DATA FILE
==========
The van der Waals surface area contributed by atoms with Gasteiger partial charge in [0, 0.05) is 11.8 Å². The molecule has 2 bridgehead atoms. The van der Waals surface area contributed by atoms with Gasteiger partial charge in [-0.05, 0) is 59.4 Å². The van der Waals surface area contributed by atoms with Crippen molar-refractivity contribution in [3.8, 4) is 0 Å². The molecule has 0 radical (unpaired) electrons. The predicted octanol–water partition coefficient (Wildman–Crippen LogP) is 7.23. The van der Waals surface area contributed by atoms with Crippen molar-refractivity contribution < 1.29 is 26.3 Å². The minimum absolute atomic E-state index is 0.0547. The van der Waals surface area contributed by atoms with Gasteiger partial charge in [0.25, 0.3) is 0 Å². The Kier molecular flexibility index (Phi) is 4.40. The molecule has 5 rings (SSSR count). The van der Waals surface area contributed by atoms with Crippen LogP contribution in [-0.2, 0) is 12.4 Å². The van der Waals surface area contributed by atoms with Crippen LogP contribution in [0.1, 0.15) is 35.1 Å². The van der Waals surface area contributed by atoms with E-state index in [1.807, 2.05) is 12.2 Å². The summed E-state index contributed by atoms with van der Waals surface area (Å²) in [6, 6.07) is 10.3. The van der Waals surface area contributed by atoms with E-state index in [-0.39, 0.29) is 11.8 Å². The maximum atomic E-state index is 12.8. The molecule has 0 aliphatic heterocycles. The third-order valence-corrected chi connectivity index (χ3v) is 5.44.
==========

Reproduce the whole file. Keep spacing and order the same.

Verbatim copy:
The van der Waals surface area contributed by atoms with Gasteiger partial charge in [0, 0.05) is 11.8 Å². The molecule has 2 bridgehead atoms. The van der Waals surface area contributed by atoms with Gasteiger partial charge in [-0.05, 0) is 59.4 Å². The van der Waals surface area contributed by atoms with Crippen molar-refractivity contribution in [3.8, 4) is 0 Å². The molecule has 0 radical (unpaired) electrons. The predicted octanol–water partition coefficient (Wildman–Crippen LogP) is 7.23. The van der Waals surface area contributed by atoms with Crippen molar-refractivity contribution < 1.29 is 26.3 Å². The minimum absolute atomic E-state index is 0.0547. The van der Waals surface area contributed by atoms with Gasteiger partial charge in [0.25, 0.3) is 0 Å². The Kier molecular flexibility index (Phi) is 4.40. The molecule has 5 rings (SSSR count). The van der Waals surface area contributed by atoms with Crippen LogP contribution in [-0.2, 0) is 12.4 Å². The van der Waals surface area contributed by atoms with Crippen LogP contribution in [0.1, 0.15) is 35.1 Å². The van der Waals surface area contributed by atoms with E-state index in [1.807, 2.05) is 12.2 Å². The summed E-state index contributed by atoms with van der Waals surface area (Å²) in [6, 6.07) is 10.3. The van der Waals surface area contributed by atoms with E-state index in [-0.39, 0.29) is 11.8 Å². The maximum atomic E-state index is 12.8. The molecule has 0 aliphatic heterocycles. The third-order valence-corrected chi connectivity index (χ3v) is 5.44.